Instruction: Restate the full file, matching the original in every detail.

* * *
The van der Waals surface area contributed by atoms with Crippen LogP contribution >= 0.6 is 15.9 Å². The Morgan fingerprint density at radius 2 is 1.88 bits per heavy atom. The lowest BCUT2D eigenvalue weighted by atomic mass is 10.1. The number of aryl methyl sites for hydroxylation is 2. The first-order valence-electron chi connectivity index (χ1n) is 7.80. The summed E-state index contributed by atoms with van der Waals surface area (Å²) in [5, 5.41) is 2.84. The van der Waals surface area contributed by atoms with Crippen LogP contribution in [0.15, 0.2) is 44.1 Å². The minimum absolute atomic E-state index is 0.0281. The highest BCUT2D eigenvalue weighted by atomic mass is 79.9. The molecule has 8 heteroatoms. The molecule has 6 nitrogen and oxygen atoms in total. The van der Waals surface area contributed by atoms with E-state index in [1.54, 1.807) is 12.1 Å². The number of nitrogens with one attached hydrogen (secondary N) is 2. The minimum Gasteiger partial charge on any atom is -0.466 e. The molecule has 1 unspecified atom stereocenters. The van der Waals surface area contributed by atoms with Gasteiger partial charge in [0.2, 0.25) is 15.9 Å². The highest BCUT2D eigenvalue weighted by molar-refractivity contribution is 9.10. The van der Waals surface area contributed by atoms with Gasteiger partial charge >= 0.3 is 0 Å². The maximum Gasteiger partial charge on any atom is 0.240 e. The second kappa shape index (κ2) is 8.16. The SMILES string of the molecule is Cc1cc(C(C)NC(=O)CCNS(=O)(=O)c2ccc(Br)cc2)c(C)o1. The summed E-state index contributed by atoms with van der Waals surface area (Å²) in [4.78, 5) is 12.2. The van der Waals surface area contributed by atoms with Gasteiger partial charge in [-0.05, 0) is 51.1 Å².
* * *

The van der Waals surface area contributed by atoms with Crippen LogP contribution >= 0.6 is 15.9 Å². The Morgan fingerprint density at radius 2 is 1.88 bits per heavy atom. The lowest BCUT2D eigenvalue weighted by atomic mass is 10.1. The number of aryl methyl sites for hydroxylation is 2. The first-order valence-electron chi connectivity index (χ1n) is 7.80. The summed E-state index contributed by atoms with van der Waals surface area (Å²) in [5, 5.41) is 2.84. The van der Waals surface area contributed by atoms with Crippen LogP contribution in [0.15, 0.2) is 44.1 Å². The minimum absolute atomic E-state index is 0.0281. The highest BCUT2D eigenvalue weighted by atomic mass is 79.9. The molecule has 8 heteroatoms. The molecule has 6 nitrogen and oxygen atoms in total. The van der Waals surface area contributed by atoms with E-state index in [1.54, 1.807) is 12.1 Å². The number of nitrogens with one attached hydrogen (secondary N) is 2. The minimum Gasteiger partial charge on any atom is -0.466 e. The molecule has 1 unspecified atom stereocenters. The van der Waals surface area contributed by atoms with Gasteiger partial charge in [0.2, 0.25) is 15.9 Å². The highest BCUT2D eigenvalue weighted by molar-refractivity contribution is 9.10. The van der Waals surface area contributed by atoms with Gasteiger partial charge >= 0.3 is 0 Å². The maximum Gasteiger partial charge on any atom is 0.240 e. The second kappa shape index (κ2) is 8.16. The SMILES string of the molecule is Cc1cc(C(C)NC(=O)CCNS(=O)(=O)c2ccc(Br)cc2)c(C)o1. The summed E-state index contributed by atoms with van der Waals surface area (Å²) in [4.78, 5) is 12.2. The van der Waals surface area contributed by atoms with Gasteiger partial charge in [-0.05, 0) is 51.1 Å².